A giant menorah towered over Rabbi Yisroel Hahn as he spoke Sunday to a crowd ready to celebrate the last hours of Hanukkah despite recent attacks on the Jewish community.
“Our response is acts of goodness and light,” Hahn said.
That light was both literal and figurative as Hahn lit the menorah.
More than 80 people gathered at the Southside Senior Center to celebrate the last night of Hanukkah, also known as Chanukah, which ends at nightfall Monday. The event was hosted by the Chabad of Spokane’s Rabbi Hahn and his wife, Sarah.
“The eighth day of Hanukkah has a very special meaning and today more than every number eight represents and has more meaning,” Hahn said. “Yesterday, there was a horrific attack against Jews in New York. What some of you may not know is that it’s following tens of attacks in the last two weeks alone. It’s as if it’s a free-for-all that Jews are allowed to get beaten and they get away with it.”
Five Jewish people were stabbed at a Hanukkah celebration at a rabbi’s home in Monsey, New York, Saturday night. The stabbings are the latest in a slew of violence against Jewish people in the area, including the fatal shooting of four people at a Jersey City kosher grocery store earlier this month.
“In the battle between goodness and kindness and the dark forces and the forces of light, light always wins,” Hahn said.
After addressing the attacks, Hahn encouraged attendees to seek out ways to explore their Jewish traditions and to share proudly their heritage.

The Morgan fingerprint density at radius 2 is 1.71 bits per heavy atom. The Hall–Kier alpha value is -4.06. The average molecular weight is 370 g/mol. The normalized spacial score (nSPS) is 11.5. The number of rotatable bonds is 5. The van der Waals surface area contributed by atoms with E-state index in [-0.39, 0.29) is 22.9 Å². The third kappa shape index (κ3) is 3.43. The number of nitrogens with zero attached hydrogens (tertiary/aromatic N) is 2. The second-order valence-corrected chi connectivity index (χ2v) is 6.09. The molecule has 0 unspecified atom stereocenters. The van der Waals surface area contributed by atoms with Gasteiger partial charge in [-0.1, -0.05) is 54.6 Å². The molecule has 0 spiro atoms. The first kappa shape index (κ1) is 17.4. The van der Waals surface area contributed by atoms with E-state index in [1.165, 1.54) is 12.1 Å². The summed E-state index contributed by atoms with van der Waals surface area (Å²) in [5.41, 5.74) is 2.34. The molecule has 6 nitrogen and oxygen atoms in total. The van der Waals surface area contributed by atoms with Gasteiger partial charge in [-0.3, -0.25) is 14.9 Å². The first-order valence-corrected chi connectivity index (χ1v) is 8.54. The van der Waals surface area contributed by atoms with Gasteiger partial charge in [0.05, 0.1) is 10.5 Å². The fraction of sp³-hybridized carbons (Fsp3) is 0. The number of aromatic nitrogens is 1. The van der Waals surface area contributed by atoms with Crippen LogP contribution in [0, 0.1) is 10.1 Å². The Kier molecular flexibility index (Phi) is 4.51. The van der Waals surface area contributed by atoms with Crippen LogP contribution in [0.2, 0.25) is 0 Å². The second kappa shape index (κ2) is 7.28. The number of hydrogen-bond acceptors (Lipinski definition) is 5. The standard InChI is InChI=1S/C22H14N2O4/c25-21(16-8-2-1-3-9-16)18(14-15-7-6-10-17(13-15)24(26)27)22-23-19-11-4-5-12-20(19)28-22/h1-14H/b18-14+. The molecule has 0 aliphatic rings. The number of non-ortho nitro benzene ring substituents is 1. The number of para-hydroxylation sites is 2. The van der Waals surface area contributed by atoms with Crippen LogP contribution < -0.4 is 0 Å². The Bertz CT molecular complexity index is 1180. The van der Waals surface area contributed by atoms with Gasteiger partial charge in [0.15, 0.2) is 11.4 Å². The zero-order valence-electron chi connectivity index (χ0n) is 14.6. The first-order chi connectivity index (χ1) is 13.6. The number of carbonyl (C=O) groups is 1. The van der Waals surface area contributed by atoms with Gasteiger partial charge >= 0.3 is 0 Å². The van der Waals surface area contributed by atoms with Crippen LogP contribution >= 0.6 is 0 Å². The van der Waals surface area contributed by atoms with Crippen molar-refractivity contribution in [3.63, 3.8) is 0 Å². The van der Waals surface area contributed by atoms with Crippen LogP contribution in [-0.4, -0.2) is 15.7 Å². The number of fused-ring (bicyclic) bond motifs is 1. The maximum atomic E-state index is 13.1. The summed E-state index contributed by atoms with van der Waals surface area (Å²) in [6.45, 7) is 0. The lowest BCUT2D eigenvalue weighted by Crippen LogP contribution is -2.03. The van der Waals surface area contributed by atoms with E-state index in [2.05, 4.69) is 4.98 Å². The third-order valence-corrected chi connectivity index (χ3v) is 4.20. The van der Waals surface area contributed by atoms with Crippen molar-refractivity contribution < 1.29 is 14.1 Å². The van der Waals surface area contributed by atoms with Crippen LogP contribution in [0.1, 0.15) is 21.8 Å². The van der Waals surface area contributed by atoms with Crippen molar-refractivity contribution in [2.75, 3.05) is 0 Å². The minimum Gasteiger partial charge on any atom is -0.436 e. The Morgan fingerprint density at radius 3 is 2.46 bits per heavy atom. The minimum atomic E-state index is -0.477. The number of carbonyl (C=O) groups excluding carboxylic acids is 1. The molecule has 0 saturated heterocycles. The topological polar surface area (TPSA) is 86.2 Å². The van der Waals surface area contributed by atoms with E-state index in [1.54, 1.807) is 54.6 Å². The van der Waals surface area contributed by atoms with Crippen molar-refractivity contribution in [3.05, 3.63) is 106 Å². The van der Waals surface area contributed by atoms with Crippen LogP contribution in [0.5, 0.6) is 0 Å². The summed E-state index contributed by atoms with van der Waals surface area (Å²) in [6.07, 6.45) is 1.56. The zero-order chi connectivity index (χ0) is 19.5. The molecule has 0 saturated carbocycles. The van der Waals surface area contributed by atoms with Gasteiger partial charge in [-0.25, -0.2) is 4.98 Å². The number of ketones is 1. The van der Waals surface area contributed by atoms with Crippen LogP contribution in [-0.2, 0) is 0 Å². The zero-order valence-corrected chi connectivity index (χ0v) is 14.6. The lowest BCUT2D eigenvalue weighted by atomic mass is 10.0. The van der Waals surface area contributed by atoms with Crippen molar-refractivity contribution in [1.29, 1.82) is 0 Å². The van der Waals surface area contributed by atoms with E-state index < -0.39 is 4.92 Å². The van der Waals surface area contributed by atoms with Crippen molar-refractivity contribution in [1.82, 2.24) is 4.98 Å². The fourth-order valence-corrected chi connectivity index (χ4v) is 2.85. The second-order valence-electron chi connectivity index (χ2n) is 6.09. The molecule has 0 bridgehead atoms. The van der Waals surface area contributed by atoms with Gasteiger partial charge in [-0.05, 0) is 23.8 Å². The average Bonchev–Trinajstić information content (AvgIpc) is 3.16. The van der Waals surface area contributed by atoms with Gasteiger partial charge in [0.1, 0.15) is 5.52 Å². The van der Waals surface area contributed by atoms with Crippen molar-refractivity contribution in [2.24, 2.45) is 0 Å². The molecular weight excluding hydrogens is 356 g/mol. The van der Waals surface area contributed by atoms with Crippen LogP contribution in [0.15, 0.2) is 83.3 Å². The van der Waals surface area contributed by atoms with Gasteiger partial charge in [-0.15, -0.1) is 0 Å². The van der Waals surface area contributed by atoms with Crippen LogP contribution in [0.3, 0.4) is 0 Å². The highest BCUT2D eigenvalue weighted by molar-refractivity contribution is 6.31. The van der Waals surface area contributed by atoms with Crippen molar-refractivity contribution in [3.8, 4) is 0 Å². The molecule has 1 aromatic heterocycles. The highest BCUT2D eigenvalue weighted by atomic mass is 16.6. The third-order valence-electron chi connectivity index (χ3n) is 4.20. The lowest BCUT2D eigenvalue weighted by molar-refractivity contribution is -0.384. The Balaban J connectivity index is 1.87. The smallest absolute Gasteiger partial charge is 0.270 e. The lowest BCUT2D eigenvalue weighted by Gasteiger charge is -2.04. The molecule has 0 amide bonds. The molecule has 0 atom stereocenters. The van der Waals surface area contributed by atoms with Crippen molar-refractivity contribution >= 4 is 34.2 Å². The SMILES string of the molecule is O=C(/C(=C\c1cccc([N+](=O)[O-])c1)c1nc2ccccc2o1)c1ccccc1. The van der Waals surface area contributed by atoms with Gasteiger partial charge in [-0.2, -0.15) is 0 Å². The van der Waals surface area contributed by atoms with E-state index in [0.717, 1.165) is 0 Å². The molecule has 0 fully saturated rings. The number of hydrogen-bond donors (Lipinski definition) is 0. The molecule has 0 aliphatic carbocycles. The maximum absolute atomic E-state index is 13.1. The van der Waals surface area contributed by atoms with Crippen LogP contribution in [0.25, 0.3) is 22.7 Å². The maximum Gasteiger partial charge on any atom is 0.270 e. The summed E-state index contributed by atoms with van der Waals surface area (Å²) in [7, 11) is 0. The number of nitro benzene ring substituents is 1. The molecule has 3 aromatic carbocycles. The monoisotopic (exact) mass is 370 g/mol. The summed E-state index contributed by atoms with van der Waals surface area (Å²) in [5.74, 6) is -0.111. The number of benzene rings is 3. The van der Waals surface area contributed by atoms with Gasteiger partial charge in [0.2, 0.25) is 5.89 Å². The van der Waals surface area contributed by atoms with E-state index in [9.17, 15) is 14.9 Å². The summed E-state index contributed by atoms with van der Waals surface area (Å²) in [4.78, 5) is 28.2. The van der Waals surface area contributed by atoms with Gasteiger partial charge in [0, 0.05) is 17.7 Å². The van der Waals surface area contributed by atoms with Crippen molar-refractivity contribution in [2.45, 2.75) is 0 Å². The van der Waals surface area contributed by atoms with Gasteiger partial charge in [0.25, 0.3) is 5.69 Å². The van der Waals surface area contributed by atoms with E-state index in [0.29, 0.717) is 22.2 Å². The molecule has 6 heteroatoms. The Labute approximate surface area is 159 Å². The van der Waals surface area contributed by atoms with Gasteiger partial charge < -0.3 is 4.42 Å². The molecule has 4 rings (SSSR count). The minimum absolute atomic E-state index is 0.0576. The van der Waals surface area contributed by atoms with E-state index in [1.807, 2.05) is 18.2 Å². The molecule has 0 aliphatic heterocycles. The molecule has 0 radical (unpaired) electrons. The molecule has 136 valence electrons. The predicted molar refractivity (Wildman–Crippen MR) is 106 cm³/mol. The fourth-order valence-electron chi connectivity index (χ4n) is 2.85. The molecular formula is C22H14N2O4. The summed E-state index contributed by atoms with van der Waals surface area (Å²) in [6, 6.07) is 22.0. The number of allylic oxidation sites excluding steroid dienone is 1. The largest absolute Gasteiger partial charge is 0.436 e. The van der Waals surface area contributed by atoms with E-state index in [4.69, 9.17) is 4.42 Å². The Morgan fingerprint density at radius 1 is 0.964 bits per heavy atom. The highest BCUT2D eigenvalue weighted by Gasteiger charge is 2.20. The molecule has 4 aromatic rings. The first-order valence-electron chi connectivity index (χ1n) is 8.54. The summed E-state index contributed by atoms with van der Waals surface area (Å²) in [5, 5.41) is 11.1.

“Our response should be that we are never quiet,” Hahn said.
Sacha Allen was already on the same page as Hahn. She attended the lighting of a menorah in Riverfront Park on Monday after seeing the event posted on Facebook and wanted to become more involved in the Jewish community. At the lighting she was invited to attend Sunday’s event.
“We’ve always done holidays,” Allen said. “For me, part of it is given the climate in the world right now, it’s important that we show up and not silence ourselves.”
This year, Allen made it a point to bring a menorah into her office and to invite her co-workers to come celebrate Hanukkah with her.
“I think it’s important to put your hand out and say come and see what this is actually about and enjoy it,” Allen said.
Allen, who is hard of hearing, attended the celebration with her son, Pau Fredericks.
“It’s just kind of nice and usually we’re a family of semi-introverts, so it was nice to go out,” Fredericks said.
Fredericks even picked up a yarmulke, a traditional hat worn by Jewish men, with a “punky” design on top that his mom and grandmother thought would suit him.
Annette MacDougall, Allen’s mother, came into town from Portland to celebrate Hanukkah. As many doting grandmothers do, MacDougall brought an extra suitcase entirely full of presents, one for each night of Hanukkah.
The Chabad of Spokane Hanukkah celebration is full of good food and Hanukkah specialties, like donuts and latkes.
Sarah Hahn prepares everything in her kosher kitchen.
“I make the traditional foods for Hanukkah, the donuts and the potato cakes or latkes,” Hahn said.
Each year the Hahns find a creative way to make the menorah fun. Last year it was full of Legos, and other years it has been made of balloons and even ice. This year the giant menorah made out of PVC pipe was filled with candy.
Just outside the door to the gathering, Hal Ellis sat with Steven Liss as the informal welcoming committee.
“I came to help out, to meet people, to welcome them, and to make their evening as enjoyable as possible,” Ellis said.
“And for the latkes,” Liss added.
“It’s a traditional food,” Ellis said. “Everyone who prepares latkes has their own secret formula.”
Liss drove over from Idaho for the event, as he has for the last 15 years.
“This is the nearest religious experience,” Liss said.
After all that time, Liss has made friends at the celebration and brought some friends with him too. Asked how he feels when he leaves every year, Liss leaned back and simply said, “Full.”
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